30-Day Challenge: Commit to Avoiding the Worst Choice and Make Things Easier on Your Future Self

by | Jun 11, 2020 | Article, Covid Sanity Pack

Yes, the best health choice is not always crystal clear, and sure, the cascade of seemingly conflicting health information can lead to analysis paralysis, but the wrong choice is usually obvious.

So, stop trying to make the best choice. Commit to not making life harder for your future self. Commit to not making the worst choice.

Picture this, you are looking at the fridge thinking “What should I eat? Salad with chicken? That doesn’t have enough healthy fat, and I was told to eat more keto-ish. A smoothie? Too much fruit—I just read fruit is basically sugar. What about turkey and vegetables? The turkey is meat—that documentary told me no meat. Screw it … this is all too complicated! I’m going to have a beer and microwave a pizza.”

Do you see where I am going with this?

Life is stressful, we are expected to make endless choices to simply get through the day. Weighing the proportional pros of all the healthy (or even moderately healthy) choices is exhausting—it can easily become the straw that breaks the camel. When we don’t see a clear option of which of the good is “best,” it is easy to rationalize abandoning all the other potential positives in favour of the least good choice. It’s as if, since we couldn’t decide on which was the best positive, none of them are worth it. Wrong.

Sure, the best choice is not always clear, but the wrong one usually is.

For the next month, I challenge you to live by the rule “F*ck perfect. I commit to not picking the blatantly wrong choice.”

I get it, staying on the health horse is challenging at the best of times and these last months have been anything but the best of times. Isolation has been emotionally and logistically scary, exhausting, and uncertain. Navigating the constant “new normal” through the various phases of re-integration is a whole new kettle of stress. These added stressors make it more—not less—critical to eliminate as many barriers to health as possible. When we are exhausted and emotionally and cognitively overwhelmed it becomes that much harder to make choices that will make our future selves proud.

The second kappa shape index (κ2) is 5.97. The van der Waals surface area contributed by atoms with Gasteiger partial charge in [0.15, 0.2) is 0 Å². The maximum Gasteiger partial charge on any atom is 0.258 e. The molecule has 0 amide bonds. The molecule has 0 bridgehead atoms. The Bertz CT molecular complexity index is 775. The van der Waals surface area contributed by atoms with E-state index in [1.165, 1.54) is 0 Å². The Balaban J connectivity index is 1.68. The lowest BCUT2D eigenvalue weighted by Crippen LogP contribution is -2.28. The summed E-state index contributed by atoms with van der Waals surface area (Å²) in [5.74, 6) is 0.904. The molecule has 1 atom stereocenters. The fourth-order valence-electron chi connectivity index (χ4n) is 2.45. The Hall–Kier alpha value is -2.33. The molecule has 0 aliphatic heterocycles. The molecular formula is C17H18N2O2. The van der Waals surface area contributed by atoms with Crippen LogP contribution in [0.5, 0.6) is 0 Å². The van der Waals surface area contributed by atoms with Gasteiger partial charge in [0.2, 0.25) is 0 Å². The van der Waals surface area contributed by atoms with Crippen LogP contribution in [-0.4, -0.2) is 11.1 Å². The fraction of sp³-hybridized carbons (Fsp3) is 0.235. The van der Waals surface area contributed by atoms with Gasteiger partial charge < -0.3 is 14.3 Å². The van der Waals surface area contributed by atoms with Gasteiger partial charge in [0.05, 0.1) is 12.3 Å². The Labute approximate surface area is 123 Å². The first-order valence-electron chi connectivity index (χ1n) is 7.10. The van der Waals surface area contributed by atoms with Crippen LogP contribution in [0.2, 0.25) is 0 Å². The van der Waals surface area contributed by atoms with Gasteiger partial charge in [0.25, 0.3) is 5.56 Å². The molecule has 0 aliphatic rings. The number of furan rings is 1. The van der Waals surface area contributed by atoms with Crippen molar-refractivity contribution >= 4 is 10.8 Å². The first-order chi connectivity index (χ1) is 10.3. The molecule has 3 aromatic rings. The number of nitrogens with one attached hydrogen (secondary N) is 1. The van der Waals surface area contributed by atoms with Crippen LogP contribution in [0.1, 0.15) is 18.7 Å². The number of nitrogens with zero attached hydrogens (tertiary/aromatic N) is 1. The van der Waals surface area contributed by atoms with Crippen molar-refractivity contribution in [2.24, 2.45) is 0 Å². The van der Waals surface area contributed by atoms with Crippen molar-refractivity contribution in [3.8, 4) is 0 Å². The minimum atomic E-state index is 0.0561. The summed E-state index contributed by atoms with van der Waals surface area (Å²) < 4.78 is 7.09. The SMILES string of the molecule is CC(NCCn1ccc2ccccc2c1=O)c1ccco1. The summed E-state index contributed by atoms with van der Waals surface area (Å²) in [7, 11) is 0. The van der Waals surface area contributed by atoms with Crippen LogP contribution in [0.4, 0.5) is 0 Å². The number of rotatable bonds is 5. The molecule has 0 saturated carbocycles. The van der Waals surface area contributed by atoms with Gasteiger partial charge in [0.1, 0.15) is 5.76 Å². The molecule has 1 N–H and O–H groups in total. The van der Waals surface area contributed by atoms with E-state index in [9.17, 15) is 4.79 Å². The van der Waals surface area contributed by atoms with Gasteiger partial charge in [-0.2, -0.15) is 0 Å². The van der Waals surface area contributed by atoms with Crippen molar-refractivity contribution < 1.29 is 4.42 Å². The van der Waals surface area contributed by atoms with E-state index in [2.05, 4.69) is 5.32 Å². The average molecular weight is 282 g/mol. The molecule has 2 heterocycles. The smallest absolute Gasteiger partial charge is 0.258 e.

So, stop trying to make your future self proud and simply commit to not burdening the future you with a barrage of missed workouts, sleepless nights, and food binges. By never picking the outright wrong choice you don’t make life harder for your future self.

Scale not budging? Don’t binge (the worst choice) and make your weight loss journey harder tomorrow. The not “crappy” choice is having a healthy meal.

Feeling like you’re not becoming a stronger runner? You won’t get stronger by abandoning your goals altogether (the worst choice). In the moment, the “not worst” choice is to do some type of training. Do part of your workout, dance, or go for a walk. Remember, something is better than nothing. Can’t bring yourself to do the full workout? Go for a walk or dance around your home.

Have a craving to binge eat? To skip your workout? To stay up and watch TV instead of sleep? Think how much harder this will make life for your future self—you are defeating the you of tomorrow before today is even done.

I am not arguing that you shouldn’t analyze why the scale is not budging and why you are not progressing at running. What I am saying is, make the “not-worst choice” in the moment, then after completing the choice, take a moment to analyze why you might be hitting a snag.

Analyze the data and make changes to your plan, but only after the fact. In the moment, when your emotions are attempting to guide you astray—when you want to say “Screw it” and pick the obvious wrong choice—pick one of the many good choices to stay on your horse. Analyze the data after the fact instead of reacting to emotion in the moment of desire.

In summary, you don’t have to be “the best,” but don’t sabotage yourself into justifying “the worst.” When you do make a “worst” decision (you will at some point; you are human) course-correct as quickly as possible and learn from the experience.